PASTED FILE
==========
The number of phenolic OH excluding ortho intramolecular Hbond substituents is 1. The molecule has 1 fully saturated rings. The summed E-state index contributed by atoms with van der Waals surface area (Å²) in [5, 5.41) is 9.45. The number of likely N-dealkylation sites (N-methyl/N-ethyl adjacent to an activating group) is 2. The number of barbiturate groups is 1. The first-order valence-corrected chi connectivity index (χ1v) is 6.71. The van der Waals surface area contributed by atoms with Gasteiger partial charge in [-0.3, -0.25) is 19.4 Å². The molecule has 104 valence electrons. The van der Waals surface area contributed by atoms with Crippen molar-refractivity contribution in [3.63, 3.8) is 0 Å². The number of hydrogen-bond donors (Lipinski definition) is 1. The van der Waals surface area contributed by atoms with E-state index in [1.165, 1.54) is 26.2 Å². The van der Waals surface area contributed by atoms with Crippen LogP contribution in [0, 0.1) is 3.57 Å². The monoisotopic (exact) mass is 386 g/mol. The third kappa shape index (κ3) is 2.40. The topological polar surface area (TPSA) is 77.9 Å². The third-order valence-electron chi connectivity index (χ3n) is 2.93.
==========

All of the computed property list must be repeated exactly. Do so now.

The number of phenolic OH excluding ortho intramolecular Hbond substituents is 1. The molecule has 1 fully saturated rings. The summed E-state index contributed by atoms with van der Waals surface area (Å²) in [5, 5.41) is 9.45. The number of likely N-dealkylation sites (N-methyl/N-ethyl adjacent to an activating group) is 2. The number of barbiturate groups is 1. The first-order valence-corrected chi connectivity index (χ1v) is 6.71. The van der Waals surface area contributed by atoms with Gasteiger partial charge in [-0.3, -0.25) is 19.4 Å². The molecule has 104 valence electrons. The van der Waals surface area contributed by atoms with Crippen molar-refractivity contribution in [3.63, 3.8) is 0 Å². The number of hydrogen-bond donors (Lipinski definition) is 1. The van der Waals surface area contributed by atoms with E-state index in [1.165, 1.54) is 26.2 Å². The van der Waals surface area contributed by atoms with Crippen LogP contribution in [0, 0.1) is 3.57 Å². The monoisotopic (exact) mass is 386 g/mol. The third kappa shape index (κ3) is 2.40. The topological polar surface area (TPSA) is 77.9 Å². The third-order valence-electron chi connectivity index (χ3n) is 2.93.